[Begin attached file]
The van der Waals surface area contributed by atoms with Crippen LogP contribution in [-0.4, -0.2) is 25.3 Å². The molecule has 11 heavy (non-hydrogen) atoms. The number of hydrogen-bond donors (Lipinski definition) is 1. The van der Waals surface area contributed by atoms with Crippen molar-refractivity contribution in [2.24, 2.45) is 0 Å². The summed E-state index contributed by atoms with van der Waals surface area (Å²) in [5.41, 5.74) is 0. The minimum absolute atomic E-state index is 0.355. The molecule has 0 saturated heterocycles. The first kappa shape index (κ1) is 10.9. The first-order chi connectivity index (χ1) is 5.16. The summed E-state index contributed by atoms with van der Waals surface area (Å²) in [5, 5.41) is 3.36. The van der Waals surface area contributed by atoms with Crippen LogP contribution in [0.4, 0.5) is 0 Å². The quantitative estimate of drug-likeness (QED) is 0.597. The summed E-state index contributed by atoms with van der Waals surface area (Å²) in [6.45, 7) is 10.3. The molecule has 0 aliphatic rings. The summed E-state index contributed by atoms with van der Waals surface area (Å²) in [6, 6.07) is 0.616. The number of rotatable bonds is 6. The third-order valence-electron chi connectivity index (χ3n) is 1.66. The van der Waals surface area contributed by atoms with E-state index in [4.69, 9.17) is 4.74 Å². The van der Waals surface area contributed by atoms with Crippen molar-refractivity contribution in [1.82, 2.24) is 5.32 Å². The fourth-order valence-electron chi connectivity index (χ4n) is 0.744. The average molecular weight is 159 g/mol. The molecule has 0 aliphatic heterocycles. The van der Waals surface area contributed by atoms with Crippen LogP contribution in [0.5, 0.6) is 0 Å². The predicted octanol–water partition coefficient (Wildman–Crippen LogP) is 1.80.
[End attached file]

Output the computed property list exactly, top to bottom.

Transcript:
The van der Waals surface area contributed by atoms with Crippen LogP contribution in [-0.4, -0.2) is 25.3 Å². The molecule has 11 heavy (non-hydrogen) atoms. The number of hydrogen-bond donors (Lipinski definition) is 1. The van der Waals surface area contributed by atoms with Crippen molar-refractivity contribution in [2.24, 2.45) is 0 Å². The summed E-state index contributed by atoms with van der Waals surface area (Å²) in [5.41, 5.74) is 0. The minimum absolute atomic E-state index is 0.355. The molecule has 0 saturated heterocycles. The first kappa shape index (κ1) is 10.9. The first-order chi connectivity index (χ1) is 5.16. The summed E-state index contributed by atoms with van der Waals surface area (Å²) in [5, 5.41) is 3.36. The van der Waals surface area contributed by atoms with Crippen LogP contribution in [0.4, 0.5) is 0 Å². The quantitative estimate of drug-likeness (QED) is 0.597. The summed E-state index contributed by atoms with van der Waals surface area (Å²) in [6.45, 7) is 10.3. The molecule has 0 aliphatic rings. The summed E-state index contributed by atoms with van der Waals surface area (Å²) in [6, 6.07) is 0.616. The number of rotatable bonds is 6. The third-order valence-electron chi connectivity index (χ3n) is 1.66. The van der Waals surface area contributed by atoms with E-state index in [4.69, 9.17) is 4.74 Å². The van der Waals surface area contributed by atoms with Crippen molar-refractivity contribution in [1.82, 2.24) is 5.32 Å². The fourth-order valence-electron chi connectivity index (χ4n) is 0.744. The average molecular weight is 159 g/mol. The molecule has 0 aliphatic heterocycles. The van der Waals surface area contributed by atoms with Crippen LogP contribution in [0.5, 0.6) is 0 Å². The predicted octanol–water partition coefficient (Wildman–Crippen LogP) is 1.80.